In Senegal, the economy is mostly driven by women. They are business people, entrepreneurs, traders, artists, leaders, and much more. Oumou Souloy, account director at Dentsu Aegis Network Senegal, says women in media must be bold and shape the narrative around them.
For the past 12 years, I have worked in both Europe and West Africa, and I’ve been struck by how well-represented women are in the media industry. Don’t get me wrong, there is still much to do to ensure full equity in the field – and much of it has to do with what roles women and men come to occupy in the industry. But I wonder: what draws women to this field, and what makes them thrive?
Some say that women are naturally gifted communicators, good listeners, organised and can multitask. Those things can be true, but they remain gendered stereotypes – albeit positive ones – and may prove harmful to opening space for women in the business world.
In Senegal, men and women are still unequally represented in several industries. Most women are project managers or account directors, while men dominate so-called “technical”, creative, production and digital jobs. These domains are not male by definition; there are no specific technical or personal traits that would limit or facilitate either gender to thrive, and yet reality points to the current situation.
This lack of diversity, unfortunately, may cause many of the products of our industry – the ads we create, the events we curate and more – to propagate stereotypes and misrepresentative visions of women in our societies. It has always been intriguing to me how an industry where women are so largely represented still portrays women through the prism of predominantly male decision-makers: creatives, producers and especially advertisers.
Yes, women cook; yes, they are the ones who, by-and-large, still take care of the wellbeing of households; but we also live in a country where the economy is mostly driven by women. We are business people, entrepreneurs, traders, artists, leaders and much more.
Emancipate our view
There is a lot we can do in the industry to continue to uphold one another and move forward. Of course, we all come from different backgrounds and we live in countries with different histories, cultures and social constructs. The idea is not to erase the reality we see and live in our country, but to provide a different, progressive and emancipating view of the world. A view that represents the ambitions of African women. We must be bold and shape the narrative around us.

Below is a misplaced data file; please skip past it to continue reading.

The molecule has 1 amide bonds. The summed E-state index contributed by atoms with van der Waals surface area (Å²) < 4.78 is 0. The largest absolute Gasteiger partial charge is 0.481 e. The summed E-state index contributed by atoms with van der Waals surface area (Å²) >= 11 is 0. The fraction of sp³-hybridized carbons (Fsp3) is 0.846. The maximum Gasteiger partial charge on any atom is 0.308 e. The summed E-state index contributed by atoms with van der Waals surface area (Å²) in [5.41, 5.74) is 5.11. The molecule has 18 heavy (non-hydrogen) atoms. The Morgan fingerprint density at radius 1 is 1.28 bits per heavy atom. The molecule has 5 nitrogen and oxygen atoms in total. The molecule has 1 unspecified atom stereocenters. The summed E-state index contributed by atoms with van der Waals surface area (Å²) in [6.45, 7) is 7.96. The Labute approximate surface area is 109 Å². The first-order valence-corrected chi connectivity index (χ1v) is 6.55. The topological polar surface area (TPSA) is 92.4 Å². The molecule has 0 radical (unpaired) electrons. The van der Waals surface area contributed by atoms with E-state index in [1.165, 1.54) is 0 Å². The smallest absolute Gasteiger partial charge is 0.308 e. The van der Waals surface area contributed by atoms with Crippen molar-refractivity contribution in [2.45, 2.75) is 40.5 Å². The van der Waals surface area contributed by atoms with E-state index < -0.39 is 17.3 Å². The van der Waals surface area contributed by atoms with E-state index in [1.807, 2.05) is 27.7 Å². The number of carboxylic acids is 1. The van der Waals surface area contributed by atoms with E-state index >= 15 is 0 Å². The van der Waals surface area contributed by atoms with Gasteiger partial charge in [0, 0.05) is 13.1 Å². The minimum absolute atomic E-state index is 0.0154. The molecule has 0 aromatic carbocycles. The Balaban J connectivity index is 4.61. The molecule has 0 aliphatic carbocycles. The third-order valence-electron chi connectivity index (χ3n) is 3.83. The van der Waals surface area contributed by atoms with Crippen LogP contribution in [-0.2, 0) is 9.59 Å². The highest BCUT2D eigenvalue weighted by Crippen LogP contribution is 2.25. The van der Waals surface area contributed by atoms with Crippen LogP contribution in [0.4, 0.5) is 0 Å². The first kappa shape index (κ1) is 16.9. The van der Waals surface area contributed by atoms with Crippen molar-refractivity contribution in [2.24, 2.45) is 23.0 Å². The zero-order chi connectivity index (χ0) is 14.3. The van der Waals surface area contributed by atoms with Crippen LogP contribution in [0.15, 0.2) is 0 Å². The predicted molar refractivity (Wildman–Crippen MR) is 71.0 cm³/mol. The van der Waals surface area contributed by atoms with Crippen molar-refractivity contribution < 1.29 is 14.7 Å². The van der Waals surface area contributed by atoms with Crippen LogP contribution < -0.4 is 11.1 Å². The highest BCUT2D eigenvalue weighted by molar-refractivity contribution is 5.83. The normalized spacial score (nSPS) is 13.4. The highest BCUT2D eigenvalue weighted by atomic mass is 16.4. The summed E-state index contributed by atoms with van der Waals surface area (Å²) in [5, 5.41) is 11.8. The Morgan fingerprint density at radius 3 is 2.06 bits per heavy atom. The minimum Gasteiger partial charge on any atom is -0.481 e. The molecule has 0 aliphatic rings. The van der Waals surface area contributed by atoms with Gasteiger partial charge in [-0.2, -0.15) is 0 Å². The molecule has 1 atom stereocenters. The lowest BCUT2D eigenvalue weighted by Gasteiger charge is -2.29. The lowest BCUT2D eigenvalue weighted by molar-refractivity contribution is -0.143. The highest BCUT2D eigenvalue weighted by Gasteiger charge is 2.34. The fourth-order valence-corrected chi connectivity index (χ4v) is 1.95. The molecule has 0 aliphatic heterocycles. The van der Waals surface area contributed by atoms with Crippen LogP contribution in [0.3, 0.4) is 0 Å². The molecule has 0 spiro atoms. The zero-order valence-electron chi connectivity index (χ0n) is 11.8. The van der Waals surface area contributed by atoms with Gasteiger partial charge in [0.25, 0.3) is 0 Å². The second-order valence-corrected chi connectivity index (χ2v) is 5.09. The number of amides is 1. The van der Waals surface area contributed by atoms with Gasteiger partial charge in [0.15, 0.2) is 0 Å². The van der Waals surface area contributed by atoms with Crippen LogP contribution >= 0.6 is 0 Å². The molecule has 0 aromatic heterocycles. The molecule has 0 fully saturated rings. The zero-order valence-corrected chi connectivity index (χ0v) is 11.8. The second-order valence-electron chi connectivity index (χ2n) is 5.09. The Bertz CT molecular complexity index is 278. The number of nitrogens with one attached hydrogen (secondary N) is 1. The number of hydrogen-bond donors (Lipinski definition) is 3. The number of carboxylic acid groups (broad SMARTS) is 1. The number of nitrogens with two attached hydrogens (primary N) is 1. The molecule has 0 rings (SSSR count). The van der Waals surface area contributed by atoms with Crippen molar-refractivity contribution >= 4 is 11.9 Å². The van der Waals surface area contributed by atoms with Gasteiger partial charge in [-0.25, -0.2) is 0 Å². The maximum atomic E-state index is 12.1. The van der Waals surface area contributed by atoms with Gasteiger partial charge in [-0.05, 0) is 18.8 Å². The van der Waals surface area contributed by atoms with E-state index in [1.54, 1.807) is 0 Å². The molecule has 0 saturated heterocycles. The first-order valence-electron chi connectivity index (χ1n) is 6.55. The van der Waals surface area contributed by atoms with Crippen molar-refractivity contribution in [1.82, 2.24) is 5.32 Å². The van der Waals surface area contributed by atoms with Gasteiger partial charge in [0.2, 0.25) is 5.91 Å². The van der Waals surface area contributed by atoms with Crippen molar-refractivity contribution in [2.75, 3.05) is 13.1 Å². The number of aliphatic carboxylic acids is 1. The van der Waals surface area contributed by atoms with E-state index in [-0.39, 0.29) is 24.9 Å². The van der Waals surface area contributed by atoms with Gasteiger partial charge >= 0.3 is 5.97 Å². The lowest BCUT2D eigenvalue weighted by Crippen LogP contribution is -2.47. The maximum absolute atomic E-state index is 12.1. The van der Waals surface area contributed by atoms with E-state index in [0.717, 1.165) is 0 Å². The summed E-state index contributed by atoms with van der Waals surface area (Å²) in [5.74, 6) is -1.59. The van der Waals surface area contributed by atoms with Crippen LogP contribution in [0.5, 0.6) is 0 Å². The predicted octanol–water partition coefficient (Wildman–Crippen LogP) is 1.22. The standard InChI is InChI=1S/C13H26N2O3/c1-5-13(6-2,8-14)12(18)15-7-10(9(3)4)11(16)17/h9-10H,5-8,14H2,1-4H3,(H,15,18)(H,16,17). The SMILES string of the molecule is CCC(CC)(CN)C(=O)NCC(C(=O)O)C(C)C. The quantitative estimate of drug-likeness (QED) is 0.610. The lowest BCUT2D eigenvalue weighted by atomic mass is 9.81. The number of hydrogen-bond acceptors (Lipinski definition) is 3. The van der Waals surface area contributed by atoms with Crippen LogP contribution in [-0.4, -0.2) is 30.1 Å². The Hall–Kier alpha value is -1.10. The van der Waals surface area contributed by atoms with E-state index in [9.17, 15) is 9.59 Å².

The media landscape remains dominated by men. Male journalists are usually the ones in charge of “hard” news, while women are relegated to “soft” news. Diatou Cissé, a female Senegalese journalist, said that “a socio-cultural deconstruction is necessary to change the perceptions of women in media, and this is obviously linked to time”. She is also enthusiastic about the future and believes that we have great opportunities in this digital era, where social networks and web series are enabling women to access and produce relevant local content and to be as daring as we want.
In Senegal, most of the agencies are run by women, which is a great thing, and opens up opportunities for a few things:
• Breaking down the stereotypes of “female” and “male” jobs
• Promoting this high-potential industry to women
Reflecting on all the progressive ways in which women are moving, changing and building societies at large, from where I sit – actually, where we all sit – we have a responsibility to make sure that what we put out to the public reflects those values.